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Can A Physio Help With Endometriosis? 

Endometriosis is a condition that affects 10-15% percent of women in Australia. Women often report symptoms of fatigue, painful menstruation, heavy bleeding, pain with intercourse and pelvic floor dysfunction. While some women experience mild symptoms, others report significant discomfort and impact on their quality of life.

The gold standard for diagnosing endometriosis is to have a laparoscopy. This procedure uses a small telescope to assess the pelvis and abdomen. With a close-up view of the tissue and biopsy, the surgeon can see if there is a growth of the endometrial cells outside of uterus. This growth can lead to the symptoms of pain, urinary frequency and infertility.

Unfortunately, the average diagnostic time is seven years, so many women experience long periods of pain without a clear answer of the cause or treatment. Endometriosis can lead to scaring and adhesions around the uterus, bladder and rectum. As the body experiences these high pain levels muscles around the pelvis can spasm creating increased sensitivity of the pelvic floor beyond the affected tissues.

Treatment is individualised and can include pain relief medication, hormone treatment to suppress the menstrual cycle, or laparoscopic surgery to remove the endometriosis. However, even with treatment pain and discomfort can persist.

Pelvic floor physiotherapy can play a significant role in treating women and managing pelvic pain. During the consultation, your Physiotherapist gathers a comprehensive history to create a timeline of when pain started, how it’s been managed and other contributing issues including healthy bladder and bowel function. They will also check your pelvic floor and assess your muscular control. Many women with endometriosis experience habitual holding patterns of the pelvic floor and a reduced capacity to relax their muscles.

Treatment includes education on pain management, reducing local tissue spasm, stretching for pelvic floor, motor control activities, as well as tools for optimising bladder and bowel health. Endometriosis can take time to manage but treatment aims to reduce pain levels and increase quality of life.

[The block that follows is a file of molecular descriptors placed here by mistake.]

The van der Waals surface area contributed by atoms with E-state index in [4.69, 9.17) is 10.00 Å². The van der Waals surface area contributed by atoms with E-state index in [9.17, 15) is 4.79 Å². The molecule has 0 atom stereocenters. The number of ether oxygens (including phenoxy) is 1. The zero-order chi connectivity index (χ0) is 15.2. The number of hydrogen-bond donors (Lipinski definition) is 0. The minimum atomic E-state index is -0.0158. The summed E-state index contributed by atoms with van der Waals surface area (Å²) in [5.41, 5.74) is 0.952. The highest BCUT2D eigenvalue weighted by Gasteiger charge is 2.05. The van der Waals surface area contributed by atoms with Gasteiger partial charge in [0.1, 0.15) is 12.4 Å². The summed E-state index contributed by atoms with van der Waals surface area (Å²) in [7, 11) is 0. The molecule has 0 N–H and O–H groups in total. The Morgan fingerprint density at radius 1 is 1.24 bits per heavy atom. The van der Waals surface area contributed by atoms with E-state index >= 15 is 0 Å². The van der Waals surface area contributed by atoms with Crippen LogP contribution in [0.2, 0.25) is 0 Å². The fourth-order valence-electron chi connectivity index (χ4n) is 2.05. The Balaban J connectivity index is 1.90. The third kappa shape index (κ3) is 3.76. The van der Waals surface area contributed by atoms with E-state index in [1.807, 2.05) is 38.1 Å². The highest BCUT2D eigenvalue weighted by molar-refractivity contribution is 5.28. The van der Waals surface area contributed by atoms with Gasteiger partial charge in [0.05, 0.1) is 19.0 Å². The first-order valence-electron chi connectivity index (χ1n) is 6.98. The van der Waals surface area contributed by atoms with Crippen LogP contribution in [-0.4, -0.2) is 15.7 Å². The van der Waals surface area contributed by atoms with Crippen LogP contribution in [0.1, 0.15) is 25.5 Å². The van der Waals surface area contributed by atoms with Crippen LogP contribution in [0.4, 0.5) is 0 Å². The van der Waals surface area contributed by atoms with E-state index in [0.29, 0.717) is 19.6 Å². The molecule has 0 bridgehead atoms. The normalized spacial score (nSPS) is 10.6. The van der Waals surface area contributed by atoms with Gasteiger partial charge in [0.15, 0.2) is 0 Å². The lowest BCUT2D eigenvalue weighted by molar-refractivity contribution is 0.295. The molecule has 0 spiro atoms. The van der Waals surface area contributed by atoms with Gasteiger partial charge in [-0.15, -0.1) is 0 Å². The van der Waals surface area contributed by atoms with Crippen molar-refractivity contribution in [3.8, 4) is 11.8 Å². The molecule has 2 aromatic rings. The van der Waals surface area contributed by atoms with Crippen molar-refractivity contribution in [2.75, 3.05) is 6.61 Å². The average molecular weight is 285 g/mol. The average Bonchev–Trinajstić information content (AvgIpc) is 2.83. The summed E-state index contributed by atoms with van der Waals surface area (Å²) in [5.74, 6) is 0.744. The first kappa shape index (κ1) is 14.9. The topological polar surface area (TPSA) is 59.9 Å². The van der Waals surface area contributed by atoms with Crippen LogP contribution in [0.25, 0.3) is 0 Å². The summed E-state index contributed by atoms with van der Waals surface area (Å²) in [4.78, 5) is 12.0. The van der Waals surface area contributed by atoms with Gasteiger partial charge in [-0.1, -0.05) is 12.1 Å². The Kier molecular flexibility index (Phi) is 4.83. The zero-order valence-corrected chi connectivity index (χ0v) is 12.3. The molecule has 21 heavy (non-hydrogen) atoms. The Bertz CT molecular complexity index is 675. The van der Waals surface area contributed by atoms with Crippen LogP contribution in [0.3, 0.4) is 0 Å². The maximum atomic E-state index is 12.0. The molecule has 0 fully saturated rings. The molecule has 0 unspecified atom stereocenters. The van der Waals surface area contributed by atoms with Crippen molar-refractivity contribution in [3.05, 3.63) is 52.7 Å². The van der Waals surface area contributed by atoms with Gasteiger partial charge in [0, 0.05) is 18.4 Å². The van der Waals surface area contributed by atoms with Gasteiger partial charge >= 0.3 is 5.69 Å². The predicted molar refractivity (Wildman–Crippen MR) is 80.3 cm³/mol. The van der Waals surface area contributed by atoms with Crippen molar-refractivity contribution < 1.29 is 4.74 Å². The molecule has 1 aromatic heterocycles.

If you would like to see a Physiotherapist for any Women’s Health condition book in to see Meredith at Bend + Mend Martin Place in Sydney’s CBD for an experienced and caring look into how a Physio can help.

 

References:

https://www.endometriosisaustralia.org/about-endo

AP Dos Bispo, C Ploger, AF Loureiro, et al. Assessment of pelvic floor muscles in women with deep endometriosis. Arch Gynecol Obstet. 2016;294(3):519-23.

C Allaire, T Aksoy, M Bedaiwy, et al. An interdisciplinary approach to endometriosis-associated persistent pelvic pain. Journal of Endometriosis and Pelvic Pain Disorders. 2017;9(2):77-86.

 

Meredith Chapple

About Meredith Chapple

Meredith graduated from the Doctor of Physiotherapy program at Macquarie University in 2017.  She has worked with several Rugby Union clubs and enjoys helping athletes with acute injuries and their return to sport. As an avid rock climber, she has turned her attention to managing rock climbing injuries including wrist, elbow, shoulder and hips. With all her patients, she aims to inspire them to return to their favourite activity and live an active life. Meredith also teaches Clinical Pilates which has helped developed keen body awareness and skill in incorporating mindfulness and exercises as a part of all rehabilitative programs. She is passionate about the connections in the body and has pursued on-going clinical education in dry needling, exercise rehab, TMJ dysfunction and Women’s Health. She enjoys working with Women’s Health patients, chronic pain and people looking to get active. She strives to educate patients on their conditions, develop a suitable exercise program and use manual therapy techniques for the best results. Outside of the clinic Meredith has a passion for running, rock climbing, yoga and playing ukulele.

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